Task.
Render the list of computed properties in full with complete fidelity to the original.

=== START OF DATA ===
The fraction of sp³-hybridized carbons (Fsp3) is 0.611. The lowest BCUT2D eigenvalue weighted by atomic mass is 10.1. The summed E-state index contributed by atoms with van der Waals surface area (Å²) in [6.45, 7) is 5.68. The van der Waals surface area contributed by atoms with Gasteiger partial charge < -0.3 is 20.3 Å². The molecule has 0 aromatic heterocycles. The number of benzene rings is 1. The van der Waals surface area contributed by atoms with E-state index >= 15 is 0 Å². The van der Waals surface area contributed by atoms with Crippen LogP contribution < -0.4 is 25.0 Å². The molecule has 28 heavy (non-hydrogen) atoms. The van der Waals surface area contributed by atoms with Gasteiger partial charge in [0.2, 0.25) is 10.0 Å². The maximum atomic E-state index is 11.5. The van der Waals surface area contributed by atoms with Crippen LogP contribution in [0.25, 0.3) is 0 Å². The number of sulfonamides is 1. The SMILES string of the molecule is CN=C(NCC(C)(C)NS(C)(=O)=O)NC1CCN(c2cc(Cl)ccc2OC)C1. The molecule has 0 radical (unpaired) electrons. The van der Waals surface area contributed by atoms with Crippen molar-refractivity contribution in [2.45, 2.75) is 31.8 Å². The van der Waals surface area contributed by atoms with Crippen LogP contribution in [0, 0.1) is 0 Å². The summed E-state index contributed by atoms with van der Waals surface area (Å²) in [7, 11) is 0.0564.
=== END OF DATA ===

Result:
The fraction of sp³-hybridized carbons (Fsp3) is 0.611. The lowest BCUT2D eigenvalue weighted by atomic mass is 10.1. The summed E-state index contributed by atoms with van der Waals surface area (Å²) in [6.45, 7) is 5.68. The van der Waals surface area contributed by atoms with Gasteiger partial charge < -0.3 is 20.3 Å². The molecule has 0 aromatic heterocycles. The number of benzene rings is 1. The van der Waals surface area contributed by atoms with E-state index >= 15 is 0 Å². The van der Waals surface area contributed by atoms with Crippen LogP contribution < -0.4 is 25.0 Å². The molecule has 28 heavy (non-hydrogen) atoms. The van der Waals surface area contributed by atoms with Gasteiger partial charge in [0.2, 0.25) is 10.0 Å². The maximum atomic E-state index is 11.5. The van der Waals surface area contributed by atoms with Crippen LogP contribution in [0.25, 0.3) is 0 Å². The number of sulfonamides is 1. The SMILES string of the molecule is CN=C(NCC(C)(C)NS(C)(=O)=O)NC1CCN(c2cc(Cl)ccc2OC)C1. The molecule has 0 radical (unpaired) electrons. The van der Waals surface area contributed by atoms with Crippen molar-refractivity contribution in [2.45, 2.75) is 31.8 Å². The van der Waals surface area contributed by atoms with Crippen LogP contribution in [0, 0.1) is 0 Å². The summed E-state index contributed by atoms with van der Waals surface area (Å²) in [7, 11) is 0.0564.